Growing up in the 1990s, I am quite familiar with The Oregon Trail computer game, in which you lead a wagon train along the Oregon Trail from Independence, Missouri to the Williamette Valley. The game, while primitive by today’s standards, was entertaining for a variety of reasons, including naming your party members after your friends and laughing hysterically when you’d see the message “Bill has died of dysentery”.
But because the game was dated at the time, there was little hope that kids growing up today would be able to enjoy The Oregon Trail like we did on our blocky Macintosh computers. That’s about to change, because on Monday, Minecraft Education announced they would be releasing a new version of The Oregon Trail.
It’s time to bring one of the most iconic games to life and reimagine it as a Minecraft world. Partnering with Houghton Mifflin Harcourt, Minecraft Education is proud to deliver The Oregon Trail Experience to educators and students around the world. Exclusively in Minecraft: Education Edition, classrooms can play through The Oregon Trail in Minecraft, from Independence, Missouri to the Oregon Coast.
Over 15 learning experiences along the way enrich learning with activities in Language Arts, Mathematics, Science, Visual Arts, and more and reach students regardless of grade level. Students can also add their own paths to the game and create their own 19th century communities along the journey.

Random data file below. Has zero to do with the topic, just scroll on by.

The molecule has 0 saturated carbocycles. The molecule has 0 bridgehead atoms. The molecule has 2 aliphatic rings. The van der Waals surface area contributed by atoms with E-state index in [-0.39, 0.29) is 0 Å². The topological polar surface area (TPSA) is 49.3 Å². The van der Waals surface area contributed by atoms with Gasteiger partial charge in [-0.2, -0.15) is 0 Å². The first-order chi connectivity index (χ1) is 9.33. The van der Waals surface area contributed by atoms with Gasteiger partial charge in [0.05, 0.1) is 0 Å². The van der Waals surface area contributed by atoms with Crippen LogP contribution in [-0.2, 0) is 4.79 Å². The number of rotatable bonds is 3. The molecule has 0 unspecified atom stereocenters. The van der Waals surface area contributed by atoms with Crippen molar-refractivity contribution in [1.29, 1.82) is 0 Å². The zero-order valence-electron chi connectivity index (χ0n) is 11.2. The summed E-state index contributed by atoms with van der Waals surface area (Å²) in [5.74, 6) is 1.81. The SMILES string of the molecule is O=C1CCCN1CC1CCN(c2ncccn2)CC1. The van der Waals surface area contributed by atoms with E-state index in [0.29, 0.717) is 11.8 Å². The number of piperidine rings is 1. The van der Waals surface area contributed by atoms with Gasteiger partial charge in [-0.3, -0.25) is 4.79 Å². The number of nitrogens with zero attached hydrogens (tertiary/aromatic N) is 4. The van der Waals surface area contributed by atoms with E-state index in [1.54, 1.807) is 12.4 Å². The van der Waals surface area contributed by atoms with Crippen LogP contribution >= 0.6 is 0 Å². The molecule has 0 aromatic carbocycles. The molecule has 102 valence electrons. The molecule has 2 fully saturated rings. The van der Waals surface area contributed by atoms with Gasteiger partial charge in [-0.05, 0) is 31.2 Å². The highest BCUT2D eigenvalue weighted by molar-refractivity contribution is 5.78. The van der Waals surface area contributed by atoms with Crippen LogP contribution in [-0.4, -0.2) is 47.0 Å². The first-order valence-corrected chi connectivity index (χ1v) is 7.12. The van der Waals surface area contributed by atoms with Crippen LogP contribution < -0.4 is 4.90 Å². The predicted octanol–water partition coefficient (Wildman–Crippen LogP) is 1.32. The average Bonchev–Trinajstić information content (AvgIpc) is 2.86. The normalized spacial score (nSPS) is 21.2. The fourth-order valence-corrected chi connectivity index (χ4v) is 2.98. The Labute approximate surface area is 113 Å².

In all honesty, I can’t remember much of anything about the “learning experiences” in The Oregon Trail. But with that being said, I am still quite excited that my younger cousins (who all like Minecraft in one form or another) will get the same chance to play The Oregon Trail and treat their friends’ cholera like I did.
All in all, I have no idea if kids playing The Oregon Trail today will take to it like we did decades ago. But if sticking a Minecraft skin on the game works, I really can’t complain all that much – maybe next, we’ll get a new and improved Carmen Sandiego game. That series of games was a great way to teach kids about geography 20 years ago, and would probably still be a viable option today. If kids can’t stop looking at screens, you might as well teach them things and try not to pull them away.